Neuroimaging has become the central method for the analysis of human brain function. It holds promise of clarifying systems-level pathophysiology of mental disorders, and transforming their diagnosis and treatment. """"""""Seeing"""""""" the brain in action is itself a powerful motivator for students and professionals. At the New York Hospital-Cornell Medical Center we have developed two laboratories concerned with imaging both adults (Functional Neuroimaging Laboratory) and children (Sackler Institute). We propose to develop a national training center for clinical investigators in Cognitive Neuropsychiatric imaging. By clinical, we mean to include disorders of the central nervous system of the type commonly considered psychiatric, including schizophrenia and depression, as well as those more commonly called developmental such as autism, attention deficit hyperactivity disorder and learning disabilities. By neuroimaging we mean to include hemodynamic methods such as PET and fMRI as well as electrical recording from inside or outside the brain. We plan both to train professional clinical researchers in psychiatry, psychology and related fields, and to develop and test materials here at Cornell Medical Center that may be used in medical school, psychiatry and psychology departments, and in pediatric programs in the U S. and abroad.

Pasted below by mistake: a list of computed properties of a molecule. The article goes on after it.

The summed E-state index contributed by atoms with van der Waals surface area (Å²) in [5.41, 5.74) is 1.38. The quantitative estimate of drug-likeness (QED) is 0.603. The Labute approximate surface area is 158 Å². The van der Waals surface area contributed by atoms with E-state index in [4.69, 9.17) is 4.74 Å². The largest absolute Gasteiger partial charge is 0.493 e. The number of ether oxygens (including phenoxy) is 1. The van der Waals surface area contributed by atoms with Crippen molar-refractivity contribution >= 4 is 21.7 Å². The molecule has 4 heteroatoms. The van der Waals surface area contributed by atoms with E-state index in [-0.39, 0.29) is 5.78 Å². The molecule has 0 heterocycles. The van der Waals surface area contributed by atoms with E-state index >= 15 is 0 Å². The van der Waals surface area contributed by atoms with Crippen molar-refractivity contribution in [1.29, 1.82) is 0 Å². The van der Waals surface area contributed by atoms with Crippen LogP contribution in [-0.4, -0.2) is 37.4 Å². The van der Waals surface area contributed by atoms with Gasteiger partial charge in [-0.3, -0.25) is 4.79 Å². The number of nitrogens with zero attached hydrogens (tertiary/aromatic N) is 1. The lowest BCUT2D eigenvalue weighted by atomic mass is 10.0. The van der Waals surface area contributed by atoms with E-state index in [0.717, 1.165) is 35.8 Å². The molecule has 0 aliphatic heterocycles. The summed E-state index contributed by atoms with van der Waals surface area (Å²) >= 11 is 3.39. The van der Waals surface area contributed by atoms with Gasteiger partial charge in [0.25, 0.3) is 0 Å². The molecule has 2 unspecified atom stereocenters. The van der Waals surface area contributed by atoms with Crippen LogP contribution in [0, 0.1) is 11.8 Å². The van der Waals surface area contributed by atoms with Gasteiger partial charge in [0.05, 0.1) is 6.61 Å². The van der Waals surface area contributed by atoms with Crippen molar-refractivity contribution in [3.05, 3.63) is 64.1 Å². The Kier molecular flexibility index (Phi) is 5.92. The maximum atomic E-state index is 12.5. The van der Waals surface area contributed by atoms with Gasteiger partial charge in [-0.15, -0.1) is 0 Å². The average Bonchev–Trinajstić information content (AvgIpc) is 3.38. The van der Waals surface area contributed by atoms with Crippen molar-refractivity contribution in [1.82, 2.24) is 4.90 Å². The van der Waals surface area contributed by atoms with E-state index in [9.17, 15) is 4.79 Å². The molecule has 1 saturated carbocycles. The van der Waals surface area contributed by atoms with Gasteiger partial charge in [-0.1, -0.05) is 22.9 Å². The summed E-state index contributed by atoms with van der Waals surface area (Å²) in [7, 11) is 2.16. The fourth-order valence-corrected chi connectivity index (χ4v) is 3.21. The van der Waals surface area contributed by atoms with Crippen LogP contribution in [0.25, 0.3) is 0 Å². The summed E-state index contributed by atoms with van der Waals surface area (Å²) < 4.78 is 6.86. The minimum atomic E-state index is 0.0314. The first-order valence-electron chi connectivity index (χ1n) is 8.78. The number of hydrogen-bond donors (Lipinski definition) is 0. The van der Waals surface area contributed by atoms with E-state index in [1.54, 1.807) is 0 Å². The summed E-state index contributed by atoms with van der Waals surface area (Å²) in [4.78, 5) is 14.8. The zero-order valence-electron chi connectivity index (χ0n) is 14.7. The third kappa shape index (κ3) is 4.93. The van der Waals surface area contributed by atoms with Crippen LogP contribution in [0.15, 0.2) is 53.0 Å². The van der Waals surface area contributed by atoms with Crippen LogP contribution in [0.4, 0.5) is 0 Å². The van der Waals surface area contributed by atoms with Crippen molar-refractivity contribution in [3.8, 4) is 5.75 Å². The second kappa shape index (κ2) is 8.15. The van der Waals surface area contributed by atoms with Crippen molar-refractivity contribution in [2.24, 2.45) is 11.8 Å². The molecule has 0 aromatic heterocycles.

National Institute of Health (NIH)
National Institute of Mental Health (NIMH)
Education Projects (R25)
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Special Emphasis Panel (ZMH1-CRB-J (03))
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Wynne, Debra K
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Weill Medical College of Cornell University
Schools of Medicine
New York
United States
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Dincheva, Iva; Drysdale, Andrew T; Hartley, Catherine A et al. (2015) FAAH genetic variation enhances fronto-amygdala function in mouse and human. Nat Commun 6:6395
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